110 Peritonitis 4. Complications
a. May be life-threatening; mortality rate overall 40% b. Abscess c. Fibrous adhesions d. Septicemia, septic shock; fluid loss into abdominal cavity leads to hypovolemic shock 5. Collaborative Care a. Diagnosis and identifying and treating cause b. Prevention of complications

111 Peritonitis 6. Diagnostic Tests
a. WBC with differential: elevated WBC to 20,000; shift to left b. Blood cultures: identify bacteria in blood c. Liver and renal function studies, serum electrolytes: evaluate effects of peritonitis d. Abdominal xrays: detect intestinal distension, air-fluid levels, free air under diaphragm (sign of GI perforation) e. Diagnostic paracentesis 7. Medications a. Antibiotics 1.Broad-spectrum before definitive culture results identifying specific organism(s) causing infection 2.Specific antibiotic(s) treating causative pathogens b. Analgesics

112 Peritonitis 8. Surgery a. Laparotomy to treat cause (close perforation, removed inflamed tissue) b. Peritoneal Lavage: washing out peritoneal cavity with copious amounts of warm isotonic fluid during surgery to dilute residual bacterial and remove gross contaminants c. Often have drain in place and/or incision left unsutured to continue drainage

113 Peritonitis 9. Treatment
a. Intravenous fluids and electrolytes to maintain vascular volume and electrolyte balance b. Bed rest in Fowler’s position to localize infection and promote lung ventilation c. Intestinal decompression with nasogastric tube or intestinal tube connected to suction 1. Relieves abdominal distension secondary to paralytic ileus 2. NPO with intravenous fluids while having nasogastric suction

114 Peritonitis 10. Nursing Diagnoses a. Pain
b. Deficient Fluid Volume: often on hourly output; nasogastric drainage is considered when ordering intravenous fluids c. Ineffective Protection d. Anxiety 11. Home Care a. Client may have prolonged hospitalization b. Home care often includes 1. Wound care 2. Home health referral 3. Home intravenous antibiotics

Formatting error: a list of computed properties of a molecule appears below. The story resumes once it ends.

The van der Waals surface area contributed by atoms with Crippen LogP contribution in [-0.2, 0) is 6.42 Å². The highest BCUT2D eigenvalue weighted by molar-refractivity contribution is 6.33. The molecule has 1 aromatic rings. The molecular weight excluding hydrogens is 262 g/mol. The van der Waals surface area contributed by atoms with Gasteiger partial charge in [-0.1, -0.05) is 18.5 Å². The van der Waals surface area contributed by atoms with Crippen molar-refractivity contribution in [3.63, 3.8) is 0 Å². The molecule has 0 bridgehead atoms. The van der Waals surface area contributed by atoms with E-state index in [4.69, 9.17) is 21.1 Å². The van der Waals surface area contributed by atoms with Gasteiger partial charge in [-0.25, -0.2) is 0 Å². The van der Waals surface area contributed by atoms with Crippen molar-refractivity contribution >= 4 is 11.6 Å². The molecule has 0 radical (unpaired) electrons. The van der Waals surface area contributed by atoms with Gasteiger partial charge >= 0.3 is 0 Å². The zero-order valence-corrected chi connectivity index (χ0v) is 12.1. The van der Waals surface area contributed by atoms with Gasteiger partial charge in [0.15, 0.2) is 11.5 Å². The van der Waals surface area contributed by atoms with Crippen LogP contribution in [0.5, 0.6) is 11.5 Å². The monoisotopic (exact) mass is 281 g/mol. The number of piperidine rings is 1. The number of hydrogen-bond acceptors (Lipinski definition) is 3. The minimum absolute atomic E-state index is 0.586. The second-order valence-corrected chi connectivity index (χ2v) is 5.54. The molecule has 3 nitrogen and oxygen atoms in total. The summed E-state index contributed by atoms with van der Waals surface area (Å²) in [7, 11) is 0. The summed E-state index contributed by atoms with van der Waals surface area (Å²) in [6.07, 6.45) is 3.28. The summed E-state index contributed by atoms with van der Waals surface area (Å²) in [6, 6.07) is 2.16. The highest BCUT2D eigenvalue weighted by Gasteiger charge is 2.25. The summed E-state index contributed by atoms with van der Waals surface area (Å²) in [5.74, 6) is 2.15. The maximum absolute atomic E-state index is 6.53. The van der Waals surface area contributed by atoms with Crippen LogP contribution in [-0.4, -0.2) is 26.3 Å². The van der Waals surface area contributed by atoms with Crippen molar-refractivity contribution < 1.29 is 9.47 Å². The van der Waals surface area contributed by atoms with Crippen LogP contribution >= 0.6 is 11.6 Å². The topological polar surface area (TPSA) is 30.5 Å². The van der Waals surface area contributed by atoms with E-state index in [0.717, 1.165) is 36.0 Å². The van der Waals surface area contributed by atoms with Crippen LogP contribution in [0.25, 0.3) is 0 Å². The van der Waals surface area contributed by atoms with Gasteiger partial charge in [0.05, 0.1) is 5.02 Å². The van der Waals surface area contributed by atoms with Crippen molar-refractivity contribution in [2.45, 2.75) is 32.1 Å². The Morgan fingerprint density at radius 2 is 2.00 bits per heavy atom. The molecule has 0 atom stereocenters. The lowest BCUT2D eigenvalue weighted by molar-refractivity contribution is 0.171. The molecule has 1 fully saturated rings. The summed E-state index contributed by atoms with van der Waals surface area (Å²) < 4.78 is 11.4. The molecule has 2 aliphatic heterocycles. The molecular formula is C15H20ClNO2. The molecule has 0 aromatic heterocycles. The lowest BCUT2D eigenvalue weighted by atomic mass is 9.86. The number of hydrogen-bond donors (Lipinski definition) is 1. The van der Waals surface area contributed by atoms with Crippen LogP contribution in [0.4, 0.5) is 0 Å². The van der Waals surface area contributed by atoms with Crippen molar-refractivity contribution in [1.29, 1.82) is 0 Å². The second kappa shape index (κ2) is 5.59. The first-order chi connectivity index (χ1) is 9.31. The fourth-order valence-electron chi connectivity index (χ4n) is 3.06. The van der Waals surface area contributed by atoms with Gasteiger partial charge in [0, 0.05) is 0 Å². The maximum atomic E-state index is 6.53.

115 Client with Inflammatory Bowel Disease
Definition a. Includes 2 separate but closely related conditions: ulcerative colitis and Crohn’s disease; both have similar geographic distribution and genetic component b. Etiology is unknown but runs in families; may be related to infectious agent and altered immune responses c. Peak incidence occurs between the ages of 15 – 35; second peak 60 – 80 d. Chronic disease with recurrent exacerbations

116 Inflammatory Bowel Disease

117 Ulcerative Colitis Pathophysiology
1. Inflammatory process usually confined to rectum and sigmoid colon 2. Inflammation leads to mucosal hemorrhages and abscess formation, which leads to necrosis and sloughing of bowel mucosa 3. Mucosa becomes red, friable, and ulcerated; bleeding is common 4. Chronic inflammation leads to atrophy, narrowing, and shortening of colon

118 Ulcerative Colitis Manifestations
1. Diarrhea with stool containing blood and mucus; 10 – 20 bloody stools per day leading to anemia, hypovolemia, malnutrition 2. Fecal urgency, tenesmus, LLQ cramping 3. Fatigue, anorexia, weakness

119 Ulcerative Colitis Complications
1. Hemorrhage: can be massive with severe attacks 2. Toxic megacolon: usually involves transverse colon which dilates and lacks peristalsis (manifestations: fever, tachycardia, hypotension, dehydration, change in stools, abdominal cramping) 3. Colon perforation: rare but leads to peritonitis and 15% mortality rate 4. Increased risk for colorectal cancer (20 – 30 times); need yearly colonoscopies 5. Abcess, fistula formation 6. Bowel obstruction 7. Extraintestinal complications Arthritis Ocular disorders Cholelithiasis